GBP/USD’s technicals look solid. Price has formed an ascending triangle pattern – typically bullish. The 50-day SMA (yellow line) is still pointing upwards and above the 200-day SMA (pink line), however, the upper band of the Bollinger Bands do seem to be restraining price. 1.355 definitely is a resistance level which needs to be cleared should GBP/USD advance towards 1.37. It does look like price needs to take a breather after rallying strongly the past 3 days. However, a surprise trade deal announcement could cause a sharp pop in the price up towards 1.37.


Gold has been a solid place to park your cash this year given how low rates have been. However, looking at the price action gold has been in a gentle downtrend since its August peak of just over $2000, forming a descending triangle pattern which usually breaks to the downside. There is important support at $1830 which if broken could see a slide to the November lows of $1770. Price seems stuck in a tight range between the 50-day and 200-day SMAs. Positive vaccine news has worked against the yellow metal and clearly seen appetite for riskier assets increase with the result being a rotation out of gold. However, increasing inflation expectations and further fiscal stimulus packages should be supportive for gold going forward. A weaker dollar will aid in this regard and ultra-loose monetary policy should keep real yields negative - lowering the opportunity cost of holding gold. ETF demand has been a key driver behind gold’s rise this year. Physical demand from consumers in emerging markets like India and China has been weak due to having to prioritize their cash flow and spending habits. However, as normality returns there should be a decent bid from this demographic as gold jewelry is a popular choice for gifts during the marriage and festival season.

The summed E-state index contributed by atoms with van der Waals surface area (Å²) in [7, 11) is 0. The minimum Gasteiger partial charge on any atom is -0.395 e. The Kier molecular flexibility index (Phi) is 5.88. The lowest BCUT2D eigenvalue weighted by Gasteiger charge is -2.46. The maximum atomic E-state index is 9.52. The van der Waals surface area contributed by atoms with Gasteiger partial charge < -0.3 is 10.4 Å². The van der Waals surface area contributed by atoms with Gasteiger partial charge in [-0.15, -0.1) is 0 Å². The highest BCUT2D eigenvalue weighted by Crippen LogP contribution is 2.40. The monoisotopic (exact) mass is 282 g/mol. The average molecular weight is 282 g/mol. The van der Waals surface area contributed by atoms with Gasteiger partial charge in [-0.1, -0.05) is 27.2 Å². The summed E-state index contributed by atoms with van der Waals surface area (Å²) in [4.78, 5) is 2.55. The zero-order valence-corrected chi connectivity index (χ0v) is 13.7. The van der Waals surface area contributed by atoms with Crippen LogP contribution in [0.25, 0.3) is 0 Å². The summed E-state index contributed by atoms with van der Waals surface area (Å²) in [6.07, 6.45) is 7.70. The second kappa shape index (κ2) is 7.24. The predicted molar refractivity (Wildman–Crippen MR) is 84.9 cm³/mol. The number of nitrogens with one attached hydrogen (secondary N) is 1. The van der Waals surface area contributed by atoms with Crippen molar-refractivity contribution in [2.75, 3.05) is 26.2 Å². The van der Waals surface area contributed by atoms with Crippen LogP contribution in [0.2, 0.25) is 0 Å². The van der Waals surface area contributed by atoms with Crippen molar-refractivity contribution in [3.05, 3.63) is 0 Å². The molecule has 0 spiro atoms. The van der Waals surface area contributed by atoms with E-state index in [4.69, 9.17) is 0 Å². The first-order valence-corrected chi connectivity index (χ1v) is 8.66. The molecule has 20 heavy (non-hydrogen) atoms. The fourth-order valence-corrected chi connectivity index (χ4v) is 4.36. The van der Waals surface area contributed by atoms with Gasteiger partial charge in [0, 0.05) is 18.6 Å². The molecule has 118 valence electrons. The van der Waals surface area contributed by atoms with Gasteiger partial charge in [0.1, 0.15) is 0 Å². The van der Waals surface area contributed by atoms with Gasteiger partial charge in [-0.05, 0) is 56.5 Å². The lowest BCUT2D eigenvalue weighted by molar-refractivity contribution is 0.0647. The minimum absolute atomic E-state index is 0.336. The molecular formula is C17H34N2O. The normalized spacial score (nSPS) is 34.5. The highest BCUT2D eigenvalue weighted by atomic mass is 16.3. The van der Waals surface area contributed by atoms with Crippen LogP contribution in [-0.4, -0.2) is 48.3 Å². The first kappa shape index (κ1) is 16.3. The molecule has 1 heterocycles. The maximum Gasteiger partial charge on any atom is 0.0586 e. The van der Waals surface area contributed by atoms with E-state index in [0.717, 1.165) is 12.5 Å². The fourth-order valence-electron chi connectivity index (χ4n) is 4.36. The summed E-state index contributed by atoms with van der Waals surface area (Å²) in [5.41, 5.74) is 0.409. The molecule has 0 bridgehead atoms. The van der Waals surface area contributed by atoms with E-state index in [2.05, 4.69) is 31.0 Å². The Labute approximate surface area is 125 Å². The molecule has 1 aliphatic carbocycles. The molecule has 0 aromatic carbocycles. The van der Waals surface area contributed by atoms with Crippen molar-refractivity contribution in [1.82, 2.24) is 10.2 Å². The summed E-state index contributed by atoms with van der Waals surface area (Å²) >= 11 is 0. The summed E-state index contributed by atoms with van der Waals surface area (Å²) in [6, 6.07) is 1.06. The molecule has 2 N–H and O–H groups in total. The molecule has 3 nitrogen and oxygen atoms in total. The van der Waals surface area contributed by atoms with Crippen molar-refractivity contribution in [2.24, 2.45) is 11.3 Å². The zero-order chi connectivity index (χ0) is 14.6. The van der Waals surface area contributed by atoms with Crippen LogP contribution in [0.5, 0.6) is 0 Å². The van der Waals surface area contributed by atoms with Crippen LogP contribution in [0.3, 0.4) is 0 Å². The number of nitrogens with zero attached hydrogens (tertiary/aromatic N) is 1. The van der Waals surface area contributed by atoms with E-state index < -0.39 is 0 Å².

S&P 500:

The market has moved into risk-on mode with Congress on the brink of passing a $900 billion stimulus bill. Evidently there is a lot of optimism now baked into equity markets with 90% of S&P 500 constituents trading above their 200 DMA and BofA’s most recent fund manager survey shows that portfolio cash levels have fallen to 4%. The last real market moving event for this year takes place tonight as the Fed delivers their final monetary policy decision for 2020. Market’s aren’t expecting any major policy changes and any operation twist if it does happen will be pushed back to 2021. The Fed will provide clear communication to the market on their asset purchases going forward and will try to jawbone rates and the greenback lower to keep financial conditions as loose as possible. I expect more rhetoric around the need for timely fiscal stimulus. The other major event which should be on traders’ radars is the Georgia Senate run off races on the 5th of January. This has the potential to cause substantial volatility should Democrats pull off a shock victory and take all chambers of congress. This would have huge implications for financial markets, especially the dollar, equity markets and rates. Although this is not seen as the probable outcome, it certainly is not outside the realm of possibility. PredictIt has Democrats’ odds at 34%.